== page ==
Simmons' fifth book focuses on Carolina beach music

Feb 7, 2013 | General News, Liberal Arts

A Louisiana Tech endowed professor of English has just published his fifth book.
“Carolina Beach Music from the 60s to the 80s: The New Wave” is written by Dr. Rick Simmons, who also serves as director of the Tech’s Honors Program.
Published by the History Press (London & Charleston), this book picks up where Simmons’ last book, “Carolina Beach Music: The Classic Years,” left off, covering more classic beach music as well as the newer songs that were the beginning of a new wave of beach music in the late 1970s and early 1980s.
“Beach music is a mixture of mainly rhythm and blues, soul, Motown, even some doo-wop and ‘60s frat rock,” Simmons said. “There are even some Louisiana musicians who are important to the genre — Benny Spellman, Ernie K-Doe, Jewel and the Rubies, Brenton Wood and others. In the Carolinas, Georgia and Virginia, this type of music started to become popular in the 1960s and eventually became known as Carolina beach music to differentiate it from California beach/surf music. It still has a large following today.”
Simmons’ book looks at 80 recordings from the years 1966 through 1982, featuring interviews and insights from the artists who sang them.
Simmons, who is from Pawleys Island, S.C., said he didn’t start enjoying beach music until high school, and his appreciation for the genre increased in college.
“I grew up with this music,” he said. “Over the years I realized that almost nothing had been written about it, and so after doing a few books about other things, for my fourth book I decided it was time to write about this subject. It was well received when published in 2011, and considering that I’d really only just started on the subject, I decided to write ‘Carolina Beach Music from the ’60s to the ’80s: The New Wave’ as a follow-up.”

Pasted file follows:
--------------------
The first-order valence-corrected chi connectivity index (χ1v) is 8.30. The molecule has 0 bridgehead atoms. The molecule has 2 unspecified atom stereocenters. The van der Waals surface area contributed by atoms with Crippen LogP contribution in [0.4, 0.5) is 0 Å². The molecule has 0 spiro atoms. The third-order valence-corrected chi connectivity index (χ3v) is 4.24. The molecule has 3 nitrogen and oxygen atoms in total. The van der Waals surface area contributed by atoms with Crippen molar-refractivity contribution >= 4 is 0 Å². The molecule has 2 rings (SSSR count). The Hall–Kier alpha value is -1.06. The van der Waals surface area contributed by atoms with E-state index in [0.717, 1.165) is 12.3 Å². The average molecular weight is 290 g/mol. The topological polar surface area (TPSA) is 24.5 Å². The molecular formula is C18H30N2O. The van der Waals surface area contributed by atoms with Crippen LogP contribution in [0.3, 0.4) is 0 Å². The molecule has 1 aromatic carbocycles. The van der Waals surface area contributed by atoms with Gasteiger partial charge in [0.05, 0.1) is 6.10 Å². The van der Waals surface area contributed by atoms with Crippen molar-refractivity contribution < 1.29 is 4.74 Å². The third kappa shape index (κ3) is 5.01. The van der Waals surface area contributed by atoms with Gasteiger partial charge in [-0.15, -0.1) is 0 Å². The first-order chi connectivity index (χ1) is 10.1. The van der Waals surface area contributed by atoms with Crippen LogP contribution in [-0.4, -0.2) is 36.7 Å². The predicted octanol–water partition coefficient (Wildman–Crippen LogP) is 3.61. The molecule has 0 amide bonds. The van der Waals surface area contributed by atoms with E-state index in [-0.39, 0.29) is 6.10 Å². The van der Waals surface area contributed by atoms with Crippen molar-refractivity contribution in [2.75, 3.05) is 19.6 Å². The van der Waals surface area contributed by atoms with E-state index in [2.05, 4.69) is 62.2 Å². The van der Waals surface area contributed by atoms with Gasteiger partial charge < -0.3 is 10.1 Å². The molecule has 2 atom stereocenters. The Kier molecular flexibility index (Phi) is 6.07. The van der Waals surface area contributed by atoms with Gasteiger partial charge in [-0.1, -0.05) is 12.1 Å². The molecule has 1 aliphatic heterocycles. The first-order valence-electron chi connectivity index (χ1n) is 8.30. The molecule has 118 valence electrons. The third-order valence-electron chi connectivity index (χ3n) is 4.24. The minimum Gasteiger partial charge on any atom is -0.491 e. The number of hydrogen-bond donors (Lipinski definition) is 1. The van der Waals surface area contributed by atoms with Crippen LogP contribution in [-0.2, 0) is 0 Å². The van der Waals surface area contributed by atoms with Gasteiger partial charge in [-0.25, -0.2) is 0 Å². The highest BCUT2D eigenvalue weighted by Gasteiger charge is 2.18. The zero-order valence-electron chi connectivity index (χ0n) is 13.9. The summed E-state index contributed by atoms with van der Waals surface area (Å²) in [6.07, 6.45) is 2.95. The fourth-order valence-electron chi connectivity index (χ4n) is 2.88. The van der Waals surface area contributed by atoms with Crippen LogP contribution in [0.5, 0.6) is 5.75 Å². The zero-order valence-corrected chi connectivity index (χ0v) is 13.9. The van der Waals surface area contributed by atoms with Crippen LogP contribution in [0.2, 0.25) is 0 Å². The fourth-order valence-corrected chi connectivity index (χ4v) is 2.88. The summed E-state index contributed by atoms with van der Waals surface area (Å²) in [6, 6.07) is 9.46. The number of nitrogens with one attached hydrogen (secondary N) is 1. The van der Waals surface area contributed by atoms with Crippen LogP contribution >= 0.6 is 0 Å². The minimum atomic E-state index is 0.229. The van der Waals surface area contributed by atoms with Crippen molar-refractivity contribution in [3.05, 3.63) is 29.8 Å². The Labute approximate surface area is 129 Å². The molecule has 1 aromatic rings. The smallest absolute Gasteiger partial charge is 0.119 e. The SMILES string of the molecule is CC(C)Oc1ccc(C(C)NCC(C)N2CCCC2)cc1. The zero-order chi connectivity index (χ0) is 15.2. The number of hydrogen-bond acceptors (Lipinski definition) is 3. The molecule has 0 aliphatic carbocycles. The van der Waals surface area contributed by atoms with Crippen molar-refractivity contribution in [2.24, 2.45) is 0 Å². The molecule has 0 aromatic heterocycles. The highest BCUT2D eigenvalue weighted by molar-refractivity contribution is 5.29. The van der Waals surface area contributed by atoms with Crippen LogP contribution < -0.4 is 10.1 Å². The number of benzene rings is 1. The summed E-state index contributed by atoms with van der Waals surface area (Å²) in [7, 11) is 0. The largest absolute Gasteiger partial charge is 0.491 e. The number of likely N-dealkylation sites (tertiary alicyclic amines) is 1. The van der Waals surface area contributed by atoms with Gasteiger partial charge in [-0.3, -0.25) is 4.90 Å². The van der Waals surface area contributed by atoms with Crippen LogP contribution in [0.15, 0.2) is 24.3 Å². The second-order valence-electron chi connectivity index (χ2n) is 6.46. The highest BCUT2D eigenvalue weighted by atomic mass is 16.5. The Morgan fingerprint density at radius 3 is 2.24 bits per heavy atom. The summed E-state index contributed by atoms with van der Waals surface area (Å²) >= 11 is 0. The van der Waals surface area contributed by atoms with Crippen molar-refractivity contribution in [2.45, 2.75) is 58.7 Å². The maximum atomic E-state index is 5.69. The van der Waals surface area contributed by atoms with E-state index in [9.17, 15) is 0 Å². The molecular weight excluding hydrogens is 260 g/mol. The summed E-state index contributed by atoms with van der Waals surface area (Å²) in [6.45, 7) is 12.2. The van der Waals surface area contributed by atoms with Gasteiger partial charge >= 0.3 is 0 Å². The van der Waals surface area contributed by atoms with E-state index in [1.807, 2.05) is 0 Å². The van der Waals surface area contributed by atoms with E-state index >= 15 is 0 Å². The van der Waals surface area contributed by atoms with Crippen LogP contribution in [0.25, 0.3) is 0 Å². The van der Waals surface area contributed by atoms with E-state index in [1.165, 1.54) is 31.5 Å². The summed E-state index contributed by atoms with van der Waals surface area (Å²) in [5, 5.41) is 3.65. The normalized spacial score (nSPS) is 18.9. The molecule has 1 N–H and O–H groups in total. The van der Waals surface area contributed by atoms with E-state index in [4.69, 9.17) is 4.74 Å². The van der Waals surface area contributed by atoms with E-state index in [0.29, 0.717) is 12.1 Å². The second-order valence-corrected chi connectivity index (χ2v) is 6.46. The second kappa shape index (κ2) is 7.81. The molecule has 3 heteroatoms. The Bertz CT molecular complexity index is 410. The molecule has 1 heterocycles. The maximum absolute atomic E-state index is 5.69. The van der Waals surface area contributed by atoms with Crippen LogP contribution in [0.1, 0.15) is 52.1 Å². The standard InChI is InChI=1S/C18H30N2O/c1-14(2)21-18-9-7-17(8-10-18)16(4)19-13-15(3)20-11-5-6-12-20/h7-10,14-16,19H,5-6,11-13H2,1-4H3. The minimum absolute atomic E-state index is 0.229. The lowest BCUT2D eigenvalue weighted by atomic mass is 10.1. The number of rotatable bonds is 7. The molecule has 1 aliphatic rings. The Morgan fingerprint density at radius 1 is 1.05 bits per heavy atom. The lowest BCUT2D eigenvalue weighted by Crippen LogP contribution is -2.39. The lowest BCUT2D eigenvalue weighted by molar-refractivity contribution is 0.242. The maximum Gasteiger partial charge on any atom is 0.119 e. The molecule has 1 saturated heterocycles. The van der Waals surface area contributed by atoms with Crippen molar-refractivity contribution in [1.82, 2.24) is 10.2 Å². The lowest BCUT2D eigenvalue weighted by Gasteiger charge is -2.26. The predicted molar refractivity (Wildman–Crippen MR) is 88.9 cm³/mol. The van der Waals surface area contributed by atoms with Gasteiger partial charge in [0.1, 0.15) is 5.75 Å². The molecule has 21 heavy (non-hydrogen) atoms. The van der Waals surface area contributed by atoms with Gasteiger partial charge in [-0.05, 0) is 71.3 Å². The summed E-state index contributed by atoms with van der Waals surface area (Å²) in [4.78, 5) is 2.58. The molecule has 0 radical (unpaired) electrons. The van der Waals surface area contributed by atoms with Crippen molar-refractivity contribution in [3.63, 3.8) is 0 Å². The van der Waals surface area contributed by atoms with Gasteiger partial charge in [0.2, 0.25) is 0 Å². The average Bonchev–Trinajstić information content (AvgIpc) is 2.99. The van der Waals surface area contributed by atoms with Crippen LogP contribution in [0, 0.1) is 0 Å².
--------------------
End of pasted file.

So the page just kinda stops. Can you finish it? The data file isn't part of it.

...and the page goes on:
As a result of interviews conducted by Dr. Simmons over the past three years, the University of North Carolina at Chapel Hill has asked to house his working notes, papers, and recorded interviews in its Southern Folklife Collection, the foremost archives of American roots music in the United States. Steven Weiss, the curator of the Southern Folklife Collection referred to Dr. Simmons research as an invaluable resource for researchers studying Carolina beach music. However, Simmons said the book will appeal to any music lover, not just an academic researcher.
“I wrote them for a non-academic audience,” Simmons said. “I really never considered it to be a research project as much as a way to tell the stories behind the songs and artists — how and if they charted in mainstream America, the songs’ origins, and the artists’ involvement with the songs. As time went on I realized others were viewing these interviews and materials as being research, and considering that since the first book several of the artists have passed away; that makes sense. But the books are for anybody, not just for beach music fans, because many of these songs made the Top 40 so people everywhere will know them.”
The book is available at and other online booksellers, as well as in bookstores on the East Coast.